Seasons Change, Skins Change

Just as the seasons change, so does your skin. Sun exposure, humidity, and changes in seasonal activities are some of the reasons you may notice an increase or decrease in dryness, breakouts, or redness.


Beachgoers, swimmers, golfers, hikers, sailors, and gardeners; most anyone who spends more time out of doors during the summer months may notice the effects of increased sun exposure. Exposure to UVA and UVB rays can cause the skin to burn and see an increase in pigmentation, such as freckles, age spots, or dark patches on the skin. This increased sun exposure also leads to skin dehydration leaving the skin feeling tight, rough, and dry.

Sunscreen on your skin’s surface and an increase in water intake are a must in the summer. Taking these simple measures will help to prevent these symptoms of prolonged periods of time under the sun and will help prevent long-term effects of UV radiation and dehydration.

The good news for summer skin? Humidity! If you live in a humid climate, know that the water dense air is good for your skin, helping to keep it moist and plump.


As the days grow shorter, autumn is a great time to take steps to remedy the effects of summer. Professional skin care treatments that feature result oriented exfoliation services like microdermabrasion, enzymes, or light peels will help to undo what was done during summer fun.

Continue to wear sunscreen. You can find moisturizers like Elizabeth Grady’s Replenish that contain sunscreen so you don’t have to take that extra step of applying sunscreen separate from your daily skin care regimen.

Utilize the fall season to not only recover from summer but to prepare for winter. Nourish your skin with nutrient rich fall vegetables from your local farmer’s markets. Hydrate. Enjoy all the colorful changes in your environment with the knowledge that winter is coming.


If you live in a climate like New England, you know how winter weather and indoor heat contribute to dry, itchy, and sometimes rashy, red skin. Fill up your humidifier and create an indoor climate change by restoring moisture to the air which will in-turn help restore moisture to your skin.

Drink water (notice that common thread all year round). Water not only hydrates your skin but also helps support healthy fluid balance in all of your body. The skin, the largest organ of the body, can only function as well as its organ counter parts: the lungs, the liver, the kidneys, and the colon… Support all your organs with water intake and a healthy diet and it will translate to a visibly healthy skin.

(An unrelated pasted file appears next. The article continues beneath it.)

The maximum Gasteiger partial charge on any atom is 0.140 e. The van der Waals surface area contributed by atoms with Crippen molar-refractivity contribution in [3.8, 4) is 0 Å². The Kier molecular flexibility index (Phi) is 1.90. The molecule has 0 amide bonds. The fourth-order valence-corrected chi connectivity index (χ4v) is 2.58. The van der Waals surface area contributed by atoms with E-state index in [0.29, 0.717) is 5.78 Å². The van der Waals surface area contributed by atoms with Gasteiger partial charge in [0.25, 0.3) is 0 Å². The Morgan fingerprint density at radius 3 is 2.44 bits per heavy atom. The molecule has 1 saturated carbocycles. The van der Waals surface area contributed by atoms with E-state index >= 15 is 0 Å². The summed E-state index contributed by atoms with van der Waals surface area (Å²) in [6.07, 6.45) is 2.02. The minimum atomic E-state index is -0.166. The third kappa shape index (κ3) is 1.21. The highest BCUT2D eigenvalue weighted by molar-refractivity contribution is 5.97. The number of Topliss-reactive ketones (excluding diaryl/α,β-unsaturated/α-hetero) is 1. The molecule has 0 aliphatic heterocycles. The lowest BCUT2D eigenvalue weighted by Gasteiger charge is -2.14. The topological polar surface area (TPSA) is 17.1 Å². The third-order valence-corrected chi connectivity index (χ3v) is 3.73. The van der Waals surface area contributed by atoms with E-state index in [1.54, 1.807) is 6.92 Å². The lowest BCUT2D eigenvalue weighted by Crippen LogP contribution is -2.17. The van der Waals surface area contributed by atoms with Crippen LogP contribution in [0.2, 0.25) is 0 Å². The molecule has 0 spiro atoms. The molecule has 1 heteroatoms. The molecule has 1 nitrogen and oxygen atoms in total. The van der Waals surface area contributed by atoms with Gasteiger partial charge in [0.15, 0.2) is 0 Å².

Moisturize. Use a different cream at night that provides a barrier to prevent moisture loss at night while providing the skin with water loving humectant ingredients, vitamins, and botanicals that reduce sensitivity.

Take note, if you spend a lot of time out of doors in the winter skiing, snow shoeing, or just playing in the snow, bundle up your skin with protective creams, chap sticks, and sunscreen. Feeling the winter blahs? Go to your esthetician and massage therapist and receive some pampering and relief from the winter months. Close your eyes and be reminded, spring is coming.


Aahhhh. Just writing this I can feel the palpable sense of relief knowing that winter has come to an end and that birds, buds, and beasts come alive as the days grow longer and brighter.

Spring is another transitional season, like fall, where you can take advantage of replenishing your wintered skin with deep hydrating treatments like the Five Star Facial, Marine Essentials Facial, or customized facials that meet your specific skin’s needs.

Continue supporting your skin’s health by drinking adequate amounts of water, eating healthy nutrient rich foods, and having professional skin care services while taking good care of your skin at home. Regardless of the season, these are year round habits that will keep your skin healthy.


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